Maria Altman | St. Louis Public Radio

Maria Altman

Reporter

Maria is a reporter at St. Louis Public Radio, specializing in business and economic issues. Previously, she was a newscaster during All Things Considered and has been with the station since 2004. Maria's stories have been featured nationally on NPR's Morning Edition, All Things Considered, and Weekend Edition, as well as on Marketplace.

Maria has won numerous awards, including from the Illinois Associated Press, the Missouri Broadcasters Association, the Missouri Bar Association, and the Missouri State Teachers Association.

She came to St. Louis from Dallas, where she worked at KERA. Maria has also worked at WUIS in Springfield, and WSIU in Carbondale, Ill. She received her M.A. in Public Affairs Reporting at the University of Illinois-Springfield and a B.A. in journalism from the University of Iowa.

In her spare time she serves as an adjunct journalism instructor at the University of Missouri-St. Louis and Southern Illinois University Edwardsville.

Maria lives in St. Louis with her husband and two kids.

Ways to Connect

Firefighters work outside of the Loy-Lange Box Company building on South 3rd Street. (April 3, 2017)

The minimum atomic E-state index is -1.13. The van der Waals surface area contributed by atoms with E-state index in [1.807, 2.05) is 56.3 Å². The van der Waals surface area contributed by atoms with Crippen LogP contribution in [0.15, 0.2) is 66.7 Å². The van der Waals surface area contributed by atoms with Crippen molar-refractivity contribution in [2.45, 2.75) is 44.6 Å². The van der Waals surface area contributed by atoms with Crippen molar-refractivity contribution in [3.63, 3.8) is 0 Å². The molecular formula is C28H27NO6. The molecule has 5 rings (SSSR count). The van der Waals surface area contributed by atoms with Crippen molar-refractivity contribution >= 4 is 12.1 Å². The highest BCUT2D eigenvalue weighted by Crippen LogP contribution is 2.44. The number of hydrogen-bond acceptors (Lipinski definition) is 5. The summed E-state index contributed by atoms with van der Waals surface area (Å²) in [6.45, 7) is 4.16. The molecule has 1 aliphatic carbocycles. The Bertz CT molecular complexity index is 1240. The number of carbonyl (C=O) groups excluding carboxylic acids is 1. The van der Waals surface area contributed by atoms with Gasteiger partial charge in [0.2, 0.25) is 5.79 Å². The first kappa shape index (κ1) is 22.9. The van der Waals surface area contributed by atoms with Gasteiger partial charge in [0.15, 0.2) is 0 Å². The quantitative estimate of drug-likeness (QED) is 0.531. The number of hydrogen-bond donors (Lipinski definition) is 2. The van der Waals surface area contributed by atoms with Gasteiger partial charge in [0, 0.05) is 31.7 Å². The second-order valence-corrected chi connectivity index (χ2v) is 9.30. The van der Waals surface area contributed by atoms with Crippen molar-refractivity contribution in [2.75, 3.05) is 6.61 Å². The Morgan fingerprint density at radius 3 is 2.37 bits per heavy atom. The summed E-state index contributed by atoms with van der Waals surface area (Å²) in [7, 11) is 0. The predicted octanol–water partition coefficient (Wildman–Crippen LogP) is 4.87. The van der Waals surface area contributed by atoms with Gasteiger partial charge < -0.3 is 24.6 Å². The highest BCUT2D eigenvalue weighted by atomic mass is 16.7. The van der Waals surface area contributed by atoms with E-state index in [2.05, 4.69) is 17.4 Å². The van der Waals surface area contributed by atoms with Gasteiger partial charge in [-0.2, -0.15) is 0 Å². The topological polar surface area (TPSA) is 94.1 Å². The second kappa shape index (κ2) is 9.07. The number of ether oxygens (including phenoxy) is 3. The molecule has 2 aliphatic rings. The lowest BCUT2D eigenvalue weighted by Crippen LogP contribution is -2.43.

File photo | Carolina Hidalgo | St. Louis Public Radio

Updated at 10:25 a.m. April 6 with confirmation of fourth death — The death toll has risen from this week's boiler explosion at a factory in the Soulard neighborhood.

The St. Louis Metropolitan Police Department said Clifford Lee, 53, died on Wednesday. Lee was inside the Faultless Linen Company when a piece of the boiler that exploded at the Loy-Lange Box Company crashed through the roof.

Flickr | TerryJohnston

Updated July 18 with deal closing - Panera Bread is no longer a locally-owned company. The $7.5 billion acquisition by European business group J-A-B Holding Company was completed Tuesday morning. The deal takes Panera private and its shares are no longer trading on the NASDAQ stock exchange.

St. Louis Public Radio

St. Louis-based Peabody Energy will again trade on the New York Stock Exchange beginning on Tuesday, as they announced that they're emerging from bankruptcy.

It will be under its old ticker symbol BTU, but company officials are calling it a new day.